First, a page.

Protopic

Protopic Mechanism of Action

tacrolimus

Manufacturer:

LEO Pharma

Distributor:

Getz Bros
Full Prescribing Info
Action
Pharmacology: Mechanism of Action and Pharmacodynamic Effects: The mechanism of action of tacrolimus in atopic dermatitis is not fully understood. While the following have been observed, the clinical significance of these observations in atopic dermatitis is not known.
Via its binding to a specific cytoplasmic immunophilin (FKBP12), tacrolimus inhibits calcium-dependent signal transduction pathways in T cells, thereby preventing the transcription and synthesis of IL-2, IL-3, IL-4, IL-5 and other cytokines eg, GM-CSF, TNF-α and IFN-γ.
In vitro, in Langerhans cells isolated from normal human skin, tacrolimus reduced the stimulatory activity towards T cells. Tacrolimus has also been shown to inhibit the release of inflammatory mediators from skin mast cells, basophils and eosinophils.
In animals, tacrolimus ointment suppressed inflammatory reactions in experimental and spontaneous dermatitis models that resemble human atopic dermatitis. Tacrolimus ointment did not reduce skin thickness and did not cause skin atrophy in animals.
In patients with atopic dermatitis, improvement of skin lesions during treatment with tacrolimus ointment was associated with reduced Fc receptor expression on Langerhans cells and a reduction of their hyperstimulatory activity towards T cells. Tacrolimus ointment does not affect collagen synthesis in humans.
Pharmacokinetics: Clinical data have shown that tacrolimus concentrations in systemic circulation after topical administration are low and, when measurable, transient. Absorption: Data from healthy human subjects indicate that there is little or no systemic exposure to tacrolimus following single or repeated topical application of tacrolimus ointment.
Most atopic dermatitis patients (adults and children) treated with single or repeated application of tacrolimus ointment (0.03-0.3%) had blood concentrations <1 ng/mL. When observed, blood concentrations exceeding 1 ng/mL were transient. Systemic exposure increases with increasing treatment areas. However, both the extent and rate of topical absorption of tacrolimus decrease as the skin heals. In both adults and children with an average of 50% body surface area treated, systemic exposure (ie, AUC) of tacrolimus from Protopic is approximately 30-fold less than that seen with oral immunosuppressive doses in kidney and liver transplant patients. The lowest tacrolimus blood concentration at which systemic effects can be observed is not known.
There was no evidence of systemic accumulation of tacrolimus in patients (adults and children) treated for prolonged periods (up to 1 year) with tacrolimus ointment.
Distribution: As systemic exposure is low with tacrolimus ointment, the high binding of tacrolimus (>98.8%) to plasma proteins is considered not to be clinically relevant.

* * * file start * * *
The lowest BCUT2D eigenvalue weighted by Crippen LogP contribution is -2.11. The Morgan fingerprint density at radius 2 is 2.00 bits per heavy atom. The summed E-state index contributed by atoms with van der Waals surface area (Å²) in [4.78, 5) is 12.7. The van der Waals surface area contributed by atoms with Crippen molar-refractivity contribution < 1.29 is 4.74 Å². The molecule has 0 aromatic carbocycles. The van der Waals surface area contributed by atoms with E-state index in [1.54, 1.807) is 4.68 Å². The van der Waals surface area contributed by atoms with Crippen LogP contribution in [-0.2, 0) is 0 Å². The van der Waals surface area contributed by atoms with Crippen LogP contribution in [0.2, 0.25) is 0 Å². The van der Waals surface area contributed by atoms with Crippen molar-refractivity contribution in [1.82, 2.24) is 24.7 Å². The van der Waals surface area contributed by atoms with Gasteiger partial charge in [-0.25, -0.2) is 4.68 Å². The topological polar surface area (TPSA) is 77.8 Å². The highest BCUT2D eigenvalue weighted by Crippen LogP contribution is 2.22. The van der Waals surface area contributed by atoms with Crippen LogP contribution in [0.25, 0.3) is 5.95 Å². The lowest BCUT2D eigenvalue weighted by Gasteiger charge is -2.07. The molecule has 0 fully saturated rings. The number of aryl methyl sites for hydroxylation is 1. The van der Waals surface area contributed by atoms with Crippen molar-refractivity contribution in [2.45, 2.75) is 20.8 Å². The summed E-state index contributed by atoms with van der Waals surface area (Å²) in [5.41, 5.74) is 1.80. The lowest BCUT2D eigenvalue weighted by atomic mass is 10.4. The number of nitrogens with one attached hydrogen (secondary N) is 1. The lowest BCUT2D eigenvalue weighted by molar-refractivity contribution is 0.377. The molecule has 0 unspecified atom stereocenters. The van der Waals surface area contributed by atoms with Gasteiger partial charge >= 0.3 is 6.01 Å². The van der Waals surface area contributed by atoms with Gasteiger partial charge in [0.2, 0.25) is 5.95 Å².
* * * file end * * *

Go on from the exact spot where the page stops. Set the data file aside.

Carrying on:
Metabolism: Metabolism of tacrolimus by human skin was detectable. Systemically available tacrolimus is extensively metabolized in the liver via CYP3A4.
Elimination: When administered IV, tacrolimus has been shown to have a low clearance rate. The average total body clearance is approximately 2.25 L/hr. The hepatic clearance of systemically available tacrolimus could be reduced in subjects with severe hepatic impairment, or in subjects who are co-treated with drugs that are potent inhibitors of CYP3A4.
Following repeated topical application of the ointment the average half-life of tacrolimus was estimated to be 75 hrs for adults and 65 hrs for children.
Toxicology: Preclinical Safety Data: In chronic toxicity studies in rats up to 26 weeks, rabbits up to 28 days, or in micropigs up to 52 weeks, repeated topical administration of tacrolimus ointment or the ointment vehicle was associated with slight dermal changes eg, erythema, edema and papules. Tacrolimus ointment (0.03-3%) did not induce contact hypersensitivity or photosensitization in guinea pigs or cutaneous phototoxicity in albino hairless mice.
There was no evidence of mutagenic potential.
In a 24-month dermal carcinogenicity study performed in mice with 0.1% ointment, no skin tumors were observed. In the same study an increased incidence of lymphoma was detected in association with high systemic exposure.
In a photocarcinogenicity study, the median time to onset of skin tumor formation was decreased in hairless mice following chronic topical dosing with concurrent exposure to UV radiation exposure (40 weeks of treatment followed by 12 weeks of observation) with 0.1% tacrolimus ointment. Reproductive toxicology studies were not performed with topical tacrolimus. In studies of oral tacrolimus no impairment of fertility was seen in male and female rats.
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